How All Things Code’s move to the cloud aligns with key SMB trends


More and more small businesses are moving to the cloud. According to a recent survey from BT Business and the British Chambers of Commerce, cloud usage among UK SMBs has grown by 15% year on year to 69%, while more than half of respondents cite cloud computing as crucial in driving business flexibility.

Take app development house All Things Code. The Northamptonshire-based firm, in business less than two years and with only six employees, has deployed iland’s Enterprise Cloud Services (ECS) to host its applications and become ‘the backbone of its IT infrastructure’.

The startup moved over to ECS approximately six months ago and Dan Harding, co-founder and director of All Things Code, argues the importance of cloud solutions not just for his business but others in the same boat. He tells CloudTech: “I think all of these cloud-based systems [have] given a startup business enterprise facilities at sensible prices, so we’d get a huge leg up with regards to not having to wait five years before we can buy the real kit and the proper software systems.”

iland was chosen by All Things Code not just because of its credibility in the market, but also because of their links to the familiar infrastructure of VMware from a previous business. “The actual deployment process, and actually being able to spin up and manage the servers as well...was definitely a tick box for us,” Harding explains. “It was on a platform I knew from a higher business perspective.”

He adds: “We may be able to talk tech and we know the industry, but as far as physically deploying and being experts in the nitty-gritty technical and deployment side of it is not our area of expertise, so we’d always felt that when we had a question or we were out of our depth...a quick question to the team there gave us the confidence to top up our lack of skill sets in that technical area.”

Regular readers of CloudTech may remember Houston-based iland from a survey they conducted in June where customers felt they weren’t being properly treated by their providers. One statistic which stood out like a sore thumb was the 45% of respondents who agreed with the statement ‘if I were a bigger customer, my cloud provider would care more about my success.’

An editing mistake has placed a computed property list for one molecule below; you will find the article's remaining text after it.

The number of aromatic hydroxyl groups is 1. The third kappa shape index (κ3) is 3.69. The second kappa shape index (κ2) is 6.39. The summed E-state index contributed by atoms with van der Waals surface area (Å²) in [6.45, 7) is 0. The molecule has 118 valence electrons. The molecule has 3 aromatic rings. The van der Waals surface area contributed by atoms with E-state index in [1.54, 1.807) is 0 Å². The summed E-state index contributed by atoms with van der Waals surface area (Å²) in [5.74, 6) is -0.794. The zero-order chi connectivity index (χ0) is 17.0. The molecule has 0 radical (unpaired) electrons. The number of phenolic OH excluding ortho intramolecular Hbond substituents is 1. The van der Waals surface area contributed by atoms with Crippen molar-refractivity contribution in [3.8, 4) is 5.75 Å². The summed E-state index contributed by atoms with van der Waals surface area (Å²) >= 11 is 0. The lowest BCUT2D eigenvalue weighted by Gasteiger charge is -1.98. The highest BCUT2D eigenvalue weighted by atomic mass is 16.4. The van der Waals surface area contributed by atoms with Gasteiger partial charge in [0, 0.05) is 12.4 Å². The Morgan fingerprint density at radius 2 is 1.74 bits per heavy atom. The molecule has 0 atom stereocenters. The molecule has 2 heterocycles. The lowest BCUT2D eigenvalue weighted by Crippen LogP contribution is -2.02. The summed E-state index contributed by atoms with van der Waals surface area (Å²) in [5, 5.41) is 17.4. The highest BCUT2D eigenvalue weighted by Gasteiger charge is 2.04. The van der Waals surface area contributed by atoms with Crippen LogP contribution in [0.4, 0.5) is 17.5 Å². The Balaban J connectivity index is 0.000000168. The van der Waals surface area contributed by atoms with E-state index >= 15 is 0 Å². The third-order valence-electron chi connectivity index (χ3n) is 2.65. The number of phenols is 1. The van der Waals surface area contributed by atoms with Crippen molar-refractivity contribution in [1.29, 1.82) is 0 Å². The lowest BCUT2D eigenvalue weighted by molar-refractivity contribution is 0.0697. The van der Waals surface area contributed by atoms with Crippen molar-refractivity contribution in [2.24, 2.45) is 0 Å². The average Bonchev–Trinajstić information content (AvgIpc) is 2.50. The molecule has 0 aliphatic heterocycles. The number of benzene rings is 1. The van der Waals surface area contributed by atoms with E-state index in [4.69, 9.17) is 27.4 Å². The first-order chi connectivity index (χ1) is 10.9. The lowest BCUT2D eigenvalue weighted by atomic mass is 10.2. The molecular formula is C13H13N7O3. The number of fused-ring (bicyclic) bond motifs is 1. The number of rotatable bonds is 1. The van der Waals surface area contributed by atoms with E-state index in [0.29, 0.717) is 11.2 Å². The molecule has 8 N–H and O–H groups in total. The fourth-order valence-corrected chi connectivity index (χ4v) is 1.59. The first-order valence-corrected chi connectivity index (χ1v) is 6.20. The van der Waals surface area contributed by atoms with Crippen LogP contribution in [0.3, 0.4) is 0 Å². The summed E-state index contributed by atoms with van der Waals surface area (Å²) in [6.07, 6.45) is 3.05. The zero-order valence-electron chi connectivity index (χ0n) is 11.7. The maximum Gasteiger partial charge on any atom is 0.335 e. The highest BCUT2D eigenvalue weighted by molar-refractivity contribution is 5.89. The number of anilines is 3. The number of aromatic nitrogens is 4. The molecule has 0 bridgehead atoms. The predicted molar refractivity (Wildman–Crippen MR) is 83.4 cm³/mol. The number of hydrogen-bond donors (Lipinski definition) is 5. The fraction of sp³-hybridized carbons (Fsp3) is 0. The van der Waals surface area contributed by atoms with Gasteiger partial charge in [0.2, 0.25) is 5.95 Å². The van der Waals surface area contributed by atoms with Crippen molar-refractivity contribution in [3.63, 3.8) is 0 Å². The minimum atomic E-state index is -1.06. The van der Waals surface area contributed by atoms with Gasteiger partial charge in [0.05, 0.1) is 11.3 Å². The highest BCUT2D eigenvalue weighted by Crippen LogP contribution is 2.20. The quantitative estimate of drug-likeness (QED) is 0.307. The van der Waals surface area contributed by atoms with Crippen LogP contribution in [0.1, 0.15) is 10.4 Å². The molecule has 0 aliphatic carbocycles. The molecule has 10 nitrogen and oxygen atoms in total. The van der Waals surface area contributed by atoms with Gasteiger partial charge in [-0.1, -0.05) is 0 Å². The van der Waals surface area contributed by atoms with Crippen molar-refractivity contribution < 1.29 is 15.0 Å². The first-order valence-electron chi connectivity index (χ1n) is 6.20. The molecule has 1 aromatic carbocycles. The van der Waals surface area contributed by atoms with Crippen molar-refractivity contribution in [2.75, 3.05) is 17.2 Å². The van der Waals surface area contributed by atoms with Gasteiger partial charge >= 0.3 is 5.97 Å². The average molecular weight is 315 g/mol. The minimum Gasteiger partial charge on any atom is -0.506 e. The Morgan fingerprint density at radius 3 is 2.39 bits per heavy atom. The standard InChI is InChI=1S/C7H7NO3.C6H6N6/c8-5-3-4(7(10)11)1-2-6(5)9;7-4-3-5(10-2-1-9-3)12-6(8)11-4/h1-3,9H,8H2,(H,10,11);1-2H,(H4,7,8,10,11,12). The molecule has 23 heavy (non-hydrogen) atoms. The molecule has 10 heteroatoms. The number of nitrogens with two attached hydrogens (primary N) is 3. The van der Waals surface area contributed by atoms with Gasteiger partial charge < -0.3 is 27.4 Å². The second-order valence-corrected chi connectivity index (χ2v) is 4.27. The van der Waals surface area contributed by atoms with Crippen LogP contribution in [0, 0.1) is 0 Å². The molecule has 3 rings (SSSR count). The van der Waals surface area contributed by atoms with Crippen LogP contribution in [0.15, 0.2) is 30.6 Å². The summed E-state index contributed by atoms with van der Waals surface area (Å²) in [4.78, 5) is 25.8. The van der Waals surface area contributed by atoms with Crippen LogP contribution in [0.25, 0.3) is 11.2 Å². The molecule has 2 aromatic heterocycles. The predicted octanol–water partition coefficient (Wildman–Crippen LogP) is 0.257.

Lilac Schoenbeck, VP product marketing and product management, notes: “We actually strive to work with [SMBs] a great deal. The nice thing is that it really pushes us to think through a lot of elements of the platform that otherwise are easy to perhaps ignore as a company.

“It’s not like a smaller company has resources to commit one or two people to full-time cloud management,” she adds. “They need to be able to manage their system very seamlessly, very quickly, without any hurdles associated with usability, interpreting information the system’s telling them, and so forth.”

For Harding, the fact iland visited the site in Northamptonshire, sat the team round a table and ‘held our hand through it’ was a boon. He explains: “Being just a year old and our customers we’ve worked really hard to get on board, it was a big deal for us even though it was probably” – he pauses – “it isn’t probably, it was definitely not a big deal to iland, the size of the project.”

Schoenbeck adds: “As an organisation we don’t think ‘how big is that customer’s bill every month?’ and funnel them into a different support queue. If we’re invested in the growth of our customers and that ultimately shall drive the growth of their cloud footprint, then we shouldn’t be caring about how much they’re paying at the end of every month – we try and treat everybody equally.”

Overall, moving to a cloud-based system was an easy decision for Harding for multiple reasons. “I think it really gives us a bit of a leg up with regards to credibility,” he explains. “If we were to go and buy the same amount of hardware and have it ourselves, it would have been out of our price range, and we just haven’t got the facilities to have it securely and well cooled.

“I think if anything it gave us an element of enterprise level backup with regards to what we could push and who we could push our services to.”

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